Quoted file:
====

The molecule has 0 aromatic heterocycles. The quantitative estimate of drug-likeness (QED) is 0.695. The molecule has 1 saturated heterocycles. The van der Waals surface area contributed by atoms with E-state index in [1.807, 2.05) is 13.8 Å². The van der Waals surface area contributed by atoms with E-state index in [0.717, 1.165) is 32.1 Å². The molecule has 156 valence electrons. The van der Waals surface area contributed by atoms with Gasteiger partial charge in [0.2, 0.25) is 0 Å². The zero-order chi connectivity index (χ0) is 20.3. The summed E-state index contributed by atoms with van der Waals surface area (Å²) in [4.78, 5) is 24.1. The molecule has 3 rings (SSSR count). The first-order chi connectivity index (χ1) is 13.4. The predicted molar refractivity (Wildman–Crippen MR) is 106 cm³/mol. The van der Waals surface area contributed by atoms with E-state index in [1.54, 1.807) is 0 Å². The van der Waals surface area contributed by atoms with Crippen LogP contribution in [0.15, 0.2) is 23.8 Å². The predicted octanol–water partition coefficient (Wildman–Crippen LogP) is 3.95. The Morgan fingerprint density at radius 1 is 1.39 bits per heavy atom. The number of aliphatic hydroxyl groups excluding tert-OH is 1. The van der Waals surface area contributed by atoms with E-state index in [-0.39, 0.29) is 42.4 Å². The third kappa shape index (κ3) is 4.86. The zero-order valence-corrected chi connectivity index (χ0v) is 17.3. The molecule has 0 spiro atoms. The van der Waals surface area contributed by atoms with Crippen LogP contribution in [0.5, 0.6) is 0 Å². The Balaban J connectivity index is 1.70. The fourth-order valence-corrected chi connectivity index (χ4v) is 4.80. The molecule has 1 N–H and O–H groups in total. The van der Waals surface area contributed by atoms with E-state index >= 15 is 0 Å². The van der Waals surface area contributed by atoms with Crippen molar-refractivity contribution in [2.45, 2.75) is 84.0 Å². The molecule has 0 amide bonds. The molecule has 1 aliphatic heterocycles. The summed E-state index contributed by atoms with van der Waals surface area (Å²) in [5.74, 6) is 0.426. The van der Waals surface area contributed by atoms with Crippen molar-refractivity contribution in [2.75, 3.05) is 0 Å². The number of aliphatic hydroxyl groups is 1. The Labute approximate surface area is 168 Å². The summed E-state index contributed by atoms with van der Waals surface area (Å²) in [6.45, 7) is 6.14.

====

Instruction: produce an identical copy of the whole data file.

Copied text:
The molecule has 0 aromatic heterocycles. The quantitative estimate of drug-likeness (QED) is 0.695. The molecule has 1 saturated heterocycles. The van der Waals surface area contributed by atoms with E-state index in [1.807, 2.05) is 13.8 Å². The van der Waals surface area contributed by atoms with E-state index in [0.717, 1.165) is 32.1 Å². The molecule has 156 valence electrons. The van der Waals surface area contributed by atoms with Gasteiger partial charge in [0.2, 0.25) is 0 Å². The zero-order chi connectivity index (χ0) is 20.3. The summed E-state index contributed by atoms with van der Waals surface area (Å²) in [4.78, 5) is 24.1. The molecule has 3 rings (SSSR count). The first-order chi connectivity index (χ1) is 13.4. The predicted molar refractivity (Wildman–Crippen MR) is 106 cm³/mol. The van der Waals surface area contributed by atoms with E-state index in [1.54, 1.807) is 0 Å². The van der Waals surface area contributed by atoms with Crippen LogP contribution in [0.15, 0.2) is 23.8 Å². The predicted octanol–water partition coefficient (Wildman–Crippen LogP) is 3.95. The Morgan fingerprint density at radius 1 is 1.39 bits per heavy atom. The number of aliphatic hydroxyl groups excluding tert-OH is 1. The van der Waals surface area contributed by atoms with E-state index in [-0.39, 0.29) is 42.4 Å². The third kappa shape index (κ3) is 4.86. The zero-order valence-corrected chi connectivity index (χ0v) is 17.3. The molecule has 0 spiro atoms. The van der Waals surface area contributed by atoms with Crippen LogP contribution in [0.5, 0.6) is 0 Å². The Balaban J connectivity index is 1.70. The fourth-order valence-corrected chi connectivity index (χ4v) is 4.80. The molecule has 1 N–H and O–H groups in total. The van der Waals surface area contributed by atoms with E-state index >= 15 is 0 Å². The van der Waals surface area contributed by atoms with Crippen molar-refractivity contribution in [2.45, 2.75) is 84.0 Å². The molecule has 0 amide bonds. The molecule has 1 aliphatic heterocycles. The summed E-state index contributed by atoms with van der Waals surface area (Å²) in [5.74, 6) is 0.426. The van der Waals surface area contributed by atoms with Crippen molar-refractivity contribution in [2.75, 3.05) is 0 Å². The number of aliphatic hydroxyl groups is 1. The Labute approximate surface area is 168 Å². The summed E-state index contributed by atoms with van der Waals surface area (Å²) in [6.45, 7) is 6.14.